Exploring Andalucía in low season is a real pleasure. Holiday crowds and traffic are a distant memory, yet the days are clear, sunny and cool. The seasonal winds and showers clean the air which in summer can be heavy with dust and even sand from Africa.
So at this time of year the views from Andalusian hilltop villages like Vejer de la Frontera , in the province of Cadiz, are truly ‘impresionante’!
From the narrow, winding cobbled streets of this ancient citadel one can see out across the pine clad sierras, over farmland towards the Mediterranean and Africa beyond. Looking out one can't help but relax; the feeling of space, light and tranquility is a natural remedy like no other! So, that's why last weekend we ended west to escape daily life and enjoy 48 hours in Vejer de la Frontera.
As its name implies, Vejer was on the frontier between Europe and Africa and the changing frontier between Muslim and Christian cultures. As was much of the peninsula, Vejer was under Muslim rule for over five centuries, so even now there are many features,like the architecture of much of the original fortified town that echoe a typically Moroccan village. In fact Vejer is twinned with Chefchaouen in Morocco, as the wife of the founder of Chefchaouen, Sidi Ali ben Rasid came from Vejer.
Last weekend we were lucky, as it was the village’s ‘Puertas Abiertas’ – Open Doors weekend, so all the public buildings including museums, the castle, the town hall, the debating chamber, convents and churches were all open for free, allowing an unprecedented insight into the village. Even ‘patios de vecinos’ – houses with a shared internal courtyard – were open for us all to have peep. In addition, the centre of the old town also had a market, adding to the lively atmosphere. We spotted a Tio Pepe girl, as the Cadiz based Bodega was part of the vibrant market.
We stayed at the Hotel V, at the very top of the village; a plush boutique hotel. Take a look at my review. The village is well served with smart hotels including one of the village's first boutique bijou hotels, The Escondrijo as well as the popular , Hotel La Casa del Califa.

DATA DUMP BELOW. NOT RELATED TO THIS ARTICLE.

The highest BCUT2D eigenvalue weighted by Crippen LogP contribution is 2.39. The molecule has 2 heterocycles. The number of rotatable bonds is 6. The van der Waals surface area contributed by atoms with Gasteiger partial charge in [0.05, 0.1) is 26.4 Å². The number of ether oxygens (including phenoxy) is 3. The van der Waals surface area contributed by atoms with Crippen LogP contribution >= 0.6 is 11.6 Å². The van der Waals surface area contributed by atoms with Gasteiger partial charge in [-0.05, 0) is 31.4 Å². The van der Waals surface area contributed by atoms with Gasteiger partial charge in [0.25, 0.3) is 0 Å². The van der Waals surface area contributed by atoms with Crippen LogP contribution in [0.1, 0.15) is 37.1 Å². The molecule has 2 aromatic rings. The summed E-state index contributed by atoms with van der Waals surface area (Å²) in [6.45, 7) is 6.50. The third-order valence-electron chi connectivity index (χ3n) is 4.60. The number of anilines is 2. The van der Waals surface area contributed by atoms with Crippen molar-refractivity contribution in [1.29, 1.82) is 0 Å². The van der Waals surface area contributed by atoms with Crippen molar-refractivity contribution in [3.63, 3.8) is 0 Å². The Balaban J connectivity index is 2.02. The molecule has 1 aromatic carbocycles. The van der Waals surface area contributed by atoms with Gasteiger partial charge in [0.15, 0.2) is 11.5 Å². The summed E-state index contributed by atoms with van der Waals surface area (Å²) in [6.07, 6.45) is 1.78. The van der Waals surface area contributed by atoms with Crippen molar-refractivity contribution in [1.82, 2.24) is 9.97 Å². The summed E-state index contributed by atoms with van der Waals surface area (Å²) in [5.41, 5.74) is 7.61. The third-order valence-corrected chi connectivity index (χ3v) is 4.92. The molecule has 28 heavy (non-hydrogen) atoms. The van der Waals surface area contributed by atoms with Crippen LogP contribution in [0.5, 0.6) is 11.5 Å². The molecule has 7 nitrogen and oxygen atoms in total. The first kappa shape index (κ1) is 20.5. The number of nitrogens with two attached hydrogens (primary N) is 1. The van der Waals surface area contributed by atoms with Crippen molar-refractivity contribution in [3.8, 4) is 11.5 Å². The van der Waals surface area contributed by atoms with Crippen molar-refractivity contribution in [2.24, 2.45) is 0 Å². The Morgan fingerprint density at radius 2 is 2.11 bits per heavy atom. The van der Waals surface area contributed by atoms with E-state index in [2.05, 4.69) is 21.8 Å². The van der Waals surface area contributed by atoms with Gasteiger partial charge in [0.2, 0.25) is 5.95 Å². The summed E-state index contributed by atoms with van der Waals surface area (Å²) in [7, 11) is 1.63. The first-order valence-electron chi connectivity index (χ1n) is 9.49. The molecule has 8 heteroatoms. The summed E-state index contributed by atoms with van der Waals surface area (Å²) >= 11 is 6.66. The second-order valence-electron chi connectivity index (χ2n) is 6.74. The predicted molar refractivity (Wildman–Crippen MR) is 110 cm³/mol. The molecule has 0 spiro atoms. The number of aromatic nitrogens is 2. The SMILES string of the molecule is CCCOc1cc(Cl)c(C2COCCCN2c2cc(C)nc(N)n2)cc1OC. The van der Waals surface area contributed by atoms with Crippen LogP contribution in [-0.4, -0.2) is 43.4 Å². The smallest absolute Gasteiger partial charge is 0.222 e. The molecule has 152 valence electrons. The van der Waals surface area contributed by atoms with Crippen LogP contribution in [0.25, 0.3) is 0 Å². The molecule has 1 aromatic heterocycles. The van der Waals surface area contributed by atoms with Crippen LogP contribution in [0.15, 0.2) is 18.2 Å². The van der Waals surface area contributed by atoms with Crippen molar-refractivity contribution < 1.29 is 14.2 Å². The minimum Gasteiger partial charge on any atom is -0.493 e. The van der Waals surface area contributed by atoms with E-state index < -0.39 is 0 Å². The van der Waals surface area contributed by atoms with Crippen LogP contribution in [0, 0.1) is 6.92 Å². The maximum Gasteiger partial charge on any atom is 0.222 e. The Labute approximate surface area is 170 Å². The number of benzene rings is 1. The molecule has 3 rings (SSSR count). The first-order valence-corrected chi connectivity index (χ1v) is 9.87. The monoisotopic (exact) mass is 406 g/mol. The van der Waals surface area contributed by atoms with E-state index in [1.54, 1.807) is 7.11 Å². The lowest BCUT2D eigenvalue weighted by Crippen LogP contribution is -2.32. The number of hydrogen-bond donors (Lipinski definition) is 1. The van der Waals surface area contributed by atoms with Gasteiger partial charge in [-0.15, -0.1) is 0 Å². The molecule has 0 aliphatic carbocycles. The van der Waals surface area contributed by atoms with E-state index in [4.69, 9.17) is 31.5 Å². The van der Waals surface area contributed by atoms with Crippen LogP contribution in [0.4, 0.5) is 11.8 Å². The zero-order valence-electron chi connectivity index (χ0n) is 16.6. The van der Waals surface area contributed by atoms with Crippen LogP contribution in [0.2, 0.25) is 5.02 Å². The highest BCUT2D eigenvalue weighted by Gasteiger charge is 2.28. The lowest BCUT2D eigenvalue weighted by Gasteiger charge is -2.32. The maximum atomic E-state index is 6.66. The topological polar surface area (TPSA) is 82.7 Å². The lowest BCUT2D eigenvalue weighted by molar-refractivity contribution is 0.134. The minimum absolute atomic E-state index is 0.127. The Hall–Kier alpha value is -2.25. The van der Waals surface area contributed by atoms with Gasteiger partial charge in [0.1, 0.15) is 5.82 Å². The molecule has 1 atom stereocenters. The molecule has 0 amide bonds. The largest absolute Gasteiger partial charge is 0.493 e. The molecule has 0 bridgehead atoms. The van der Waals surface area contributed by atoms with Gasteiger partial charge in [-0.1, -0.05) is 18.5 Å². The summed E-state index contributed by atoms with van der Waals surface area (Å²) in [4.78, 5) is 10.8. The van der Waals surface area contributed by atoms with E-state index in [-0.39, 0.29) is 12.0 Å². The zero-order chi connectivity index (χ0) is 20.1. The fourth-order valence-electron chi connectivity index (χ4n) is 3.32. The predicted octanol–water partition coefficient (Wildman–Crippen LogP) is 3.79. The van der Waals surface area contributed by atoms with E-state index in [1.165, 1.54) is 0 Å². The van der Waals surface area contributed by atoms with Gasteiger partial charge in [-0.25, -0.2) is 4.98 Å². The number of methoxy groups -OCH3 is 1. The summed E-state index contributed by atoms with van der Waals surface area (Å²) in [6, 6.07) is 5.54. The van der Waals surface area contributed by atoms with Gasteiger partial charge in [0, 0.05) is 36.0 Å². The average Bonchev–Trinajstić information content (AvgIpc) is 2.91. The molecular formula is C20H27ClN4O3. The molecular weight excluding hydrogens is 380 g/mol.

The courtyard restaurant of the Califa, ‘El Jardin de Califa’ is a magical place in summer, with all the Moroccan lanterns lit and the stars above. James and his team are sure to make you feel welcome.
Thanks to upscale tourism, the place has more than its fair share of good quality eateries. On the village's beautiful central square, the Plaza de España, is the Restaurant Trafalgar that serves upscale tapas and menus.
We had a splendid lunch at Restaurant La Vera Cruz, steps away from our hotel. It’s set in a converted 16th century chapel. My accompanying short review gives more information.
Cadiz is presently holding a tapas festival and last weekend, Vejer was buzzing with its own ‘de tapas por Vejer’ tapas route; where thirty or so of the town’s bars were each offering a signature tapa and beer or wine for 1.50e. to 'tapeo' is always one of the best ways to explore any town, meet some of its people, discover regional flavours and generally eat and drink well. Our experinece in Vejer was no exception, so in my accompanying post I publish a few pics of tapas I captured on my iPhone.
There is a great deal to see beyond the village too; with the stunning ‘Las Breñas’ Natural Park, home to thousands of hectares of Mediterranean pine forests; and the stunning wild beaches of El Palmar and beyond. We ended our weekend with a stop at Cape Trafalgar, where out at sea, Nelson’s fleet defeated the French and Spanish in 1805.